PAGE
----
Tom Threlkeld, Director of Communications from the National Association for Homecare & Hospice visited with Androscoggin earlier this year to highlight a unique story of six hospice mother and daughter nurses all who work for Androscoggin. While here, he also did a home visit with hospice nurse, Shanna Teague.
Being a patient or the loved one of a patient can be frightening for anyone in the health care system, but a special mystery and, for some, dread, surrounds hospice. Humans fear death and for many, hospice is closely associated with death. Enter the words “hospice is giving up” into a search engine and you will receive approximately 1.2 million results. Clearly, many people see hospice as the end of hope.
I have been on numerous home health visits as an employee of the National Association for Home Care & Hospice (NAHC) and have seen up close the incredible difference quality health care in the home makes in the lives of patients. I have seen the faces of patients and their families light up when they see their home health nurse at the front door. I have listened to them tell me how receiving care in the home has changed their lives, forever, for the better.
Until recently, however, I had never been on a home visit to see a hospice patient and I looked forward to it with some trepidation. What would it be like? Would it be sad or depressing? I know the policy case for hospice is rock solid, but what would it be like up close and personal?
As the guest of Androscoggin Home Healthcare + Hospice, a member based in Lewiston, Maine, I finally experienced a home hospice visit. I accompanied hospice nurse Shanna Teague, who discussed the patient with me as we drove to her home on a bright, cool Tuesday morning.
The patient, a 97-year-old woman with stomach cancer, rejected chemotherapy and other treatments several months before in favor of hospice care. “She might not be what you’re thinking of about hospice patients,” nurse Shanna Teague warned me.
She was right.
We arrived at the patient’s modest, clean, single-story home on a quiet suburban lane just moments after her daughter dropped by to join in the visit. The patient was small and slim, but looked healthy and younger than her 97 years. “You got your hair done!” Shanna announced admiringly after she got a look at the patient, who beamed in response. “You look beautiful,” said Shanna.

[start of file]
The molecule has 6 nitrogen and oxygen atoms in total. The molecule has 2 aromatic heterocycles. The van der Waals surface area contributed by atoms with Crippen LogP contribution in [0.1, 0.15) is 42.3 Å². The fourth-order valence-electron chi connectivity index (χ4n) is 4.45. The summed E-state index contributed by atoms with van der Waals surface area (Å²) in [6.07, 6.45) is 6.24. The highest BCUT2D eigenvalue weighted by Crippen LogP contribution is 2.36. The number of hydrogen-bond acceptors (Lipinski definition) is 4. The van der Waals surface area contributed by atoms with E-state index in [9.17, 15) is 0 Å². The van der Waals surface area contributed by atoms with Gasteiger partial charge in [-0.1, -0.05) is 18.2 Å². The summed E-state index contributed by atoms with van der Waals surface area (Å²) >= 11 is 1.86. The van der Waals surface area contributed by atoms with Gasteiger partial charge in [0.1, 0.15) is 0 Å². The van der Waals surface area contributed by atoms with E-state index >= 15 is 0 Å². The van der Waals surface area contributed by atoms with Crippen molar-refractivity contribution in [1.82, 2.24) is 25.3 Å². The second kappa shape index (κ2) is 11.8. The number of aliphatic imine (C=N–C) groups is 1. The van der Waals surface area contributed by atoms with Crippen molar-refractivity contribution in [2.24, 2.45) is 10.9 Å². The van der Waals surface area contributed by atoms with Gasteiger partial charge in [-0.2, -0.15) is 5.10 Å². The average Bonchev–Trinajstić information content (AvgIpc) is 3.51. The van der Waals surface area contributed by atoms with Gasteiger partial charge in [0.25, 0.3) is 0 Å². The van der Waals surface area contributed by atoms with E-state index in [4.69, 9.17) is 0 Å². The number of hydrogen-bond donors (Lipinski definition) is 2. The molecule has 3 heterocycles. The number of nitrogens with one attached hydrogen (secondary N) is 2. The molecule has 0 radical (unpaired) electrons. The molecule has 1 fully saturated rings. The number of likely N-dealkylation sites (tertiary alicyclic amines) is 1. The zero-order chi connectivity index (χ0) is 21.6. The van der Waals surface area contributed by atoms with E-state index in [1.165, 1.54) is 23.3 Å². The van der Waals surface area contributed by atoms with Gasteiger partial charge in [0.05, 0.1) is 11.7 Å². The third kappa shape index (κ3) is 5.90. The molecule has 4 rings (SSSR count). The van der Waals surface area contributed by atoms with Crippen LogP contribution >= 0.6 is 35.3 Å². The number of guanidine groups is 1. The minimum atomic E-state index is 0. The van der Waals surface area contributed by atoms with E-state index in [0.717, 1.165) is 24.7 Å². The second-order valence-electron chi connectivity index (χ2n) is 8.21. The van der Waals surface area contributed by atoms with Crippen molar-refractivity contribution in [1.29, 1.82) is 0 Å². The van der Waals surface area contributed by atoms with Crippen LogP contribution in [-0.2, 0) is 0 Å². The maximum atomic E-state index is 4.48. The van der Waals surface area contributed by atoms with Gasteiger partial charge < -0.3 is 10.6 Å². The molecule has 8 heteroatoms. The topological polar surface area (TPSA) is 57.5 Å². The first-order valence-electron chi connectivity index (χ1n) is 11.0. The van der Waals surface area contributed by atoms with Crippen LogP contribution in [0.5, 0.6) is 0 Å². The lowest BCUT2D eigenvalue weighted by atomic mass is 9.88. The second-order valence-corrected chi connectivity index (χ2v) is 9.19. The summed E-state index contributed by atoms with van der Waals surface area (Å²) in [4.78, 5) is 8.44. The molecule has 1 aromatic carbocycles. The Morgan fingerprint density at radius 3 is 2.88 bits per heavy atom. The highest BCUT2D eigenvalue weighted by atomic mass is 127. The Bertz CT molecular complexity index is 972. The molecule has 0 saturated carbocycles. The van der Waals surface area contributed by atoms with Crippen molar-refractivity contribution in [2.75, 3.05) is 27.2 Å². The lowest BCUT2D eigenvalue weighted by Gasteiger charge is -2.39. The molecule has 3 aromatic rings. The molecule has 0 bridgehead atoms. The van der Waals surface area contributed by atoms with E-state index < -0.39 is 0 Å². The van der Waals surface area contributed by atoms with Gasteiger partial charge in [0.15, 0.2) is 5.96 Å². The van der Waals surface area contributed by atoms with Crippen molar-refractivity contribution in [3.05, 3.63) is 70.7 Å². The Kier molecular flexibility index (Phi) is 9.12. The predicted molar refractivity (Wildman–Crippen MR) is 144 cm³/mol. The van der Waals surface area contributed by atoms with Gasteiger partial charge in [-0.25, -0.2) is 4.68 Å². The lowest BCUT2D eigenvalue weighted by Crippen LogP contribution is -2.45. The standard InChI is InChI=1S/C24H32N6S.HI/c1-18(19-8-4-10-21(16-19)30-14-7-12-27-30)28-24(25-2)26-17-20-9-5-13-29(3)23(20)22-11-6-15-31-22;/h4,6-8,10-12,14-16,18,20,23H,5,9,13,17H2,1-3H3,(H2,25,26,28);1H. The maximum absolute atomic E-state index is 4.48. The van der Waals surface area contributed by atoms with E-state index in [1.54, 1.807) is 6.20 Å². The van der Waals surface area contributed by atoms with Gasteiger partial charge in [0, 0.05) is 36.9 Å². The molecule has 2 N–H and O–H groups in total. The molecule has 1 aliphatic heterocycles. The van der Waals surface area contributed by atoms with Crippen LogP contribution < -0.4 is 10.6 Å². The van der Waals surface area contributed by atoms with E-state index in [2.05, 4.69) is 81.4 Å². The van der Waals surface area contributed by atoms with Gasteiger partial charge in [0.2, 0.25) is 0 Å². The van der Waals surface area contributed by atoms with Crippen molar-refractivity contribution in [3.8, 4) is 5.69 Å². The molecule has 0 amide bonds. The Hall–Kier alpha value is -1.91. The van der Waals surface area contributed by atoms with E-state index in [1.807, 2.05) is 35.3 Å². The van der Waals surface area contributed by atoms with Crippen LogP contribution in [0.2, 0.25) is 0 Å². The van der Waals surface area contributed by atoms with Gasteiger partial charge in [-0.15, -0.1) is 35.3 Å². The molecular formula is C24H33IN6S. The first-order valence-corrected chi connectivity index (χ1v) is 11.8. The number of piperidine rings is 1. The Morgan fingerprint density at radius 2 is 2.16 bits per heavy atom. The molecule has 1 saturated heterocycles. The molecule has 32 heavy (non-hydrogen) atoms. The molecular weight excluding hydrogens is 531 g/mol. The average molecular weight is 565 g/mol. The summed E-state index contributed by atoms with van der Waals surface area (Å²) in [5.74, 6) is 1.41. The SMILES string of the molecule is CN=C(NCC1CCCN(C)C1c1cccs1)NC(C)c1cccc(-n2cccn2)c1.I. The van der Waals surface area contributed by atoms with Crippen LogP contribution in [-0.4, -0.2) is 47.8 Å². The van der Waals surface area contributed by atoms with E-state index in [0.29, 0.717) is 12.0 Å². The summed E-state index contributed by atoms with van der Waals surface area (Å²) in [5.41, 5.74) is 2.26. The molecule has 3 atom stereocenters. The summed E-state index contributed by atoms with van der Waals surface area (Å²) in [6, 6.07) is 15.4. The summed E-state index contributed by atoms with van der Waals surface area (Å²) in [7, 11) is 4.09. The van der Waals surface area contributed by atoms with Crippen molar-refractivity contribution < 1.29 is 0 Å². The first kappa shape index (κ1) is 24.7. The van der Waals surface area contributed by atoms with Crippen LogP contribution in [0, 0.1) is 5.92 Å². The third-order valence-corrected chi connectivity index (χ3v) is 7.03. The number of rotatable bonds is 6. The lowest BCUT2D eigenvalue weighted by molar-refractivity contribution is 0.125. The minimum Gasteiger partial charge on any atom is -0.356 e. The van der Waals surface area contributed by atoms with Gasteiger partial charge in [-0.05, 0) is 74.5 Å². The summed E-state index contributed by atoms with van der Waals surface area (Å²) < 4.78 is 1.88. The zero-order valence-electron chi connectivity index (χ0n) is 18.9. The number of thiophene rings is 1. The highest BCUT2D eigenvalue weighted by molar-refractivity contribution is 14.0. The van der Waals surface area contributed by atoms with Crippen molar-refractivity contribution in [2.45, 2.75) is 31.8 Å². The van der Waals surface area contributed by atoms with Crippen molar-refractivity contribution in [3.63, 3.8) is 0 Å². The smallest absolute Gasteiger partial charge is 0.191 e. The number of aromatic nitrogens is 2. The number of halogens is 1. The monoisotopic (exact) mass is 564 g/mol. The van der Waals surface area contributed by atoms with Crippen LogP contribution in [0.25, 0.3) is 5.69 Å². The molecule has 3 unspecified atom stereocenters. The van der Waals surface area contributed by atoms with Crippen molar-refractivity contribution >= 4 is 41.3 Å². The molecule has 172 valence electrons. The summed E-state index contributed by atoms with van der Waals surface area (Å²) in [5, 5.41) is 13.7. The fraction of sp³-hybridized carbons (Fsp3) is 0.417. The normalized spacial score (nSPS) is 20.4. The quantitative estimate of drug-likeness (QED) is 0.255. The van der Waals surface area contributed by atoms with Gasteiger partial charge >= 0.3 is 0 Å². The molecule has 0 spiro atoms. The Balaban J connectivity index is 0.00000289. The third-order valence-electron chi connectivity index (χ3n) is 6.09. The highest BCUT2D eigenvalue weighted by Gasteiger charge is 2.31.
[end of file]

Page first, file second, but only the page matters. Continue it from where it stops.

Shanna begins by taking the patient’s blood pressure (110 over 80) and examining the patient’s stomach. Shanna moves on to asking the patient questions. How is she feeling? Has her condition changed at all since the last visit? Does she have any complaints? Shanna’s speaks slowly and sweetly, listening carefully to every answer.
The patient talks about eating her favorite snack, Oreos, winning some money during a recent visit to a casino, and proudly announces she walked five laps on a local track just a few days before. Shanna continues to examine the woman as they talk, feeling her belly to detect any changes. The patient says she eats well, dresses and bathes herself, and muses about the challenge of growing vegetables in Maine during the autumn months. She mentions donating some vegetables she’s grown to a local food pantry.
Shanna asks the patient about stomach pain and she replies that it is sometimes a problem. Shanna administers some medication for pain management and tells the patient her stomach appears to be more rounded than during her previous visit. This could be a tumor or merely bowel issues, but Shanna deems it important and says she will keep an eye on it.
The patient says she eats well (including the Oreos) and does puzzles to relax and keep her mind sharp, and it clearly appears to be working. Shanna speaks to the patient’s daughter, asking her what she thinks and they briefly discuss how the family is at peace with the decision to forego further curative treatment and take advantage of hospice instead. The mood is as bright as the rays of sun shining past the kitchen curtains.
The conversation is relaxed and frequently interspersed with laughter and joking banter. The patient’s daughter looks on smiling, occasionally offering her own observations but mostly just listening and letting her mother tell her story.
Shanna sets up the next appointment, the coming Friday at 9:00 AM, and leans down to embrace her patient. The elderly woman looks up fondly at Shanna and says quietly, “Thank you, sweetie. I’ll see you then.”
The meeting ends as it began, with laughter, smiles, and an embrace. Whatever I thought a hospice was, I didn’t imagine it quite like this. It was not somber or grim and the closest anyone came to crying was when the patient wiped away a tear from laughter. Of course, not all hospice visits are like this one, but many are not dissimilar.
One of the main reasons people fear old age is the loss of freedom and independence that often accompanies serious illness. But what Shanna Teague and the other hospice nurses at Androscoggin Home Healthcare + Hospice and around the country bring into the homes of their patients is the hope of spending the rest of their lives, however long that may be, at home, in comfort, and with their independence and dignity intact.
On this hospice visit in Maine I did not witness the end of hope. Instead, I saw an elderly woman living her days just as she wanted to live them. She was not in a hospital or a nursing home, with strange people wandering past her bed. She was at home, in her kitchen, with her family, and surrounded by the fond and familiar artifacts and memories of her life. Her medical records say she is dying, but all I witnessed was a woman enjoying her life.
Isn’t that what we all hope for?